Take the 2-minute tour ×
Stack Overflow is a question and answer site for professional and enthusiast programmers. It's 100% free, no registration required.

If I have an Objective-C method that takes an object parameter, and said method uses a block to do its work internally, is there a way to modify that object from within the block?

It is my understanding that blocks capture variables from their parent scope by referring to them within the block, and that they are copied by default. And if I want to be able to modify rather than work with a copy of a surrounding object, I can prefix its declaration with __block, but I'm unable to do so with method parameters since I didn't declare it myself, right?

For example:

- (void)doWorkWithString:(NSString *)someString
{
    [NSFoo doAwesomeClassMethodWithBlock:^{
        // How can I modify someString here directly?
        // By just changing someString, I'm changing the captured copy
    }];
}
share|improve this question
    
I'm too lazy to look up the docs, but I don't believe captured variables to a block are copied; that would be very surprising since objects may not implement copy. If __block is not specified, then the objects will be retained by the block though. Inside the block, object pointers are no different than anywhere else so to answer your question you can modify them any way you like. What you can't do is write to a variable that has been captured IF __block was not supplied. Variables marked with __block are not retained by the block so be careful of that. Hopefully that makes some sense. –  darren Nov 13 '12 at 6:11
    
@darren: non-__block variables to a block are copied. But a variable's value is never an object. You can only have an object pointer. So, yes, when a block captures an object pointer, it copies the pointer. This has absolutely nothing to do with copying of objects. –  newacct Nov 13 '12 at 9:39
    
I meant "object pointer" parameter when I said "object parameter". e.g. Passing an NSString * instance. –  Collin Allen Nov 13 '12 at 16:47

3 Answers 3

up vote 1 down vote accepted

What you say about capture is correct; what you probably want to do is supply the objects that should be the subject of the block as arguments to it — much like if you were calling a C function. So e.g.

void (^ someBlock)(NSString *) =
    ^(NSString *someString)
    {
        NSLog(@"length is %d", [someString length]);
    };

...

someBlock(@"String 1");
someBlock(@"A second string");
share|improve this answer

I realized my comment above was incredibly confusing. Hopefully the following clears up what I was trying to say:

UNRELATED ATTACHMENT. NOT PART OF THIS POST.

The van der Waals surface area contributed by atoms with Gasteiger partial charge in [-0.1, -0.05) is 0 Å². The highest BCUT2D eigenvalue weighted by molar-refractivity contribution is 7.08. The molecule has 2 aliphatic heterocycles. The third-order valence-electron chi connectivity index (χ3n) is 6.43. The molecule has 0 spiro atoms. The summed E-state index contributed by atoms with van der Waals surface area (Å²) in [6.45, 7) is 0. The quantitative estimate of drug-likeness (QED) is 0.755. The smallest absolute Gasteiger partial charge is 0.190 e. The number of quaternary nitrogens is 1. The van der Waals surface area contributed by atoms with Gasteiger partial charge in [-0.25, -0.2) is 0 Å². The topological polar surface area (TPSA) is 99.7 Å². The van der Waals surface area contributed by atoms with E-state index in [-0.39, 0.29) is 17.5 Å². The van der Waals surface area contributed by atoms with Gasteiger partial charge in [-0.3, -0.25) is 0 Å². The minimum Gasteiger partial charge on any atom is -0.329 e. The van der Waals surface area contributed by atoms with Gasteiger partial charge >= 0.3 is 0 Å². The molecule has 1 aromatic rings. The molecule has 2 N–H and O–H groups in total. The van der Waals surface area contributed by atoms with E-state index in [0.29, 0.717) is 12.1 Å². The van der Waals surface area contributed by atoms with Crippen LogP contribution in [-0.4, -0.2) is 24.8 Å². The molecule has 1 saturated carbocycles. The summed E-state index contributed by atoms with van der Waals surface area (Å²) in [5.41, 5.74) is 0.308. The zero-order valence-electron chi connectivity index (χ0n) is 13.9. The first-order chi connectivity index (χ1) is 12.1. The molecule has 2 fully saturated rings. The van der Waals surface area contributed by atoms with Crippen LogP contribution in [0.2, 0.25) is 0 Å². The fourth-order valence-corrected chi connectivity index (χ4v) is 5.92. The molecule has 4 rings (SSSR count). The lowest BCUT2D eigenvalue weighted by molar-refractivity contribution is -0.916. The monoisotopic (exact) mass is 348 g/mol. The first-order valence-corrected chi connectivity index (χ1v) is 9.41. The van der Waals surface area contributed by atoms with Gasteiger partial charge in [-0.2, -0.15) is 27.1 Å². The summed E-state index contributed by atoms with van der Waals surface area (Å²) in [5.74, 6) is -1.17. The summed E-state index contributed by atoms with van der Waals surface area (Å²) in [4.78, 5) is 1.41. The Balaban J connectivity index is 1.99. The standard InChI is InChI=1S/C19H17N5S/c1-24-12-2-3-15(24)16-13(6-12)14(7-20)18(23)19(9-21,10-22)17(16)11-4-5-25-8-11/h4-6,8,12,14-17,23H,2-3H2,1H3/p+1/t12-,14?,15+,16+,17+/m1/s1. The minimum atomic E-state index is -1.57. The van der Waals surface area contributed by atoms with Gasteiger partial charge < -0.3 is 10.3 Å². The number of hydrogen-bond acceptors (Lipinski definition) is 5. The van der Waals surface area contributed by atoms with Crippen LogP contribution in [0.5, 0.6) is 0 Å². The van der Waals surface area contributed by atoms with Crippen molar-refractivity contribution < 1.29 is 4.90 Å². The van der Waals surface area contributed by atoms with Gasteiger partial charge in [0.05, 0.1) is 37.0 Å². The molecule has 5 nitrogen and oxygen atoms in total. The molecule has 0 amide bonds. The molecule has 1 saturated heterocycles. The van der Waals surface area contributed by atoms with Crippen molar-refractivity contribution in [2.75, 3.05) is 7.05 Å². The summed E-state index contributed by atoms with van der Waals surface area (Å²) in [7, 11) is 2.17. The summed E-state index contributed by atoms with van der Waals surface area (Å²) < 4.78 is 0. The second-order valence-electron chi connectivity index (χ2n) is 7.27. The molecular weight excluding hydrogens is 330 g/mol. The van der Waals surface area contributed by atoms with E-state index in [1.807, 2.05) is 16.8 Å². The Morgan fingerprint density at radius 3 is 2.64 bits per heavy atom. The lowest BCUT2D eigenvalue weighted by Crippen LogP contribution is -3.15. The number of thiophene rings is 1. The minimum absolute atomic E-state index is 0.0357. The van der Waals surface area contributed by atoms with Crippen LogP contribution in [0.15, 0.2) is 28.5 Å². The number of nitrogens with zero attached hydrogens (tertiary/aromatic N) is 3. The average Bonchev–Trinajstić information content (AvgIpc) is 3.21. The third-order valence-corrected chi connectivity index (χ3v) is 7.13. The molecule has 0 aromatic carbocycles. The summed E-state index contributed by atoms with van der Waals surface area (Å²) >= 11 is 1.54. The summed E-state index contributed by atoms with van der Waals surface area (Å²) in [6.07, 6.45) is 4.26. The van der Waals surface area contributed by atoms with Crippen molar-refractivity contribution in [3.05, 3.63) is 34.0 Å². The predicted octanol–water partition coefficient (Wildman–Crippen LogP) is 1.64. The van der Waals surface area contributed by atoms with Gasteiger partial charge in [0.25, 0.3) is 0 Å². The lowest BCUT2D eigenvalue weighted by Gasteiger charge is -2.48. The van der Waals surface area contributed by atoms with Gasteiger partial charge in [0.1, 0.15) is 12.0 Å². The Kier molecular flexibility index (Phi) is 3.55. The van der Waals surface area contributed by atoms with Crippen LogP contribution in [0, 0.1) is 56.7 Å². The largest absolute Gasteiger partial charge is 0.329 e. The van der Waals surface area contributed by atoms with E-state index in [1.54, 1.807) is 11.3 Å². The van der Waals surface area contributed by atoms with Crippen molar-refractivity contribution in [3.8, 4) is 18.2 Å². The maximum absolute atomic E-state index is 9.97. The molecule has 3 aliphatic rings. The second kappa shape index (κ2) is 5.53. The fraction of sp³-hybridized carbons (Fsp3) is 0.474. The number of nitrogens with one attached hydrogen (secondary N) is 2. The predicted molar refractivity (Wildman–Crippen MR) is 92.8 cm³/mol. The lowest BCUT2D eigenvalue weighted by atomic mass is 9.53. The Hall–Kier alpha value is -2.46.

- (void)yourMethod:(Foo *)parameterFoo
{
    __block Foo *blockVariable = [Foo someFoo];
    Foo *capturedVariable = [Foo anotherFoo];

    void(^doWorkBlock)(Foo *bp) = ^(Foo *bp){
        // If your block accesses a scoped variable that is not marked with __block, it will
        // retain it, so here capturedVariable and bp would be retained by the block
        capturedVariable.aProperty = 5.0;
        bp.aProperty = 10.0;

        // As you can see, you can modify the objects all you like.        
        // What you cannot do is assign something to capturedVariable or bp because they
        // were not marked as __block
        // WONT WORK
        capturedVariable = [Foo new];

        // However, you can write to blockVariable because it is marked as __block
        // WORKS
        blockVariable = [Foo new];
        // Remember, though that the block will not retain this variable itself because
        // of the __block 
    };

    // Note, it's weird for the block to take a parameter since it could just access the
    // variable directly.  This just serves to show how a block would handle a parameter.
    doWorkBlock(parameterFoo);
}
share|improve this answer

"that takes an object parameter"

First of all, you are almost certainly confused by the fact that you cannot have a parameter or variable of object type. You can only have pointers to objects. So yes, non-__block variables that are captured by a block are copied by the block. But the variables here are either primitives or object pointers, not "objects".

If you only need to mutate the object that an object pointer points to, and that does not involve changing the pointer to point to another object, then you are not changing the variable. And since you are not changing the variable, all this "copying the variable" and __block stuff is completely irrelevant.

share|improve this answer

Your Answer

 
discard

By posting your answer, you agree to the privacy policy and terms of service.

Not the answer you're looking for? Browse other questions tagged or ask your own question.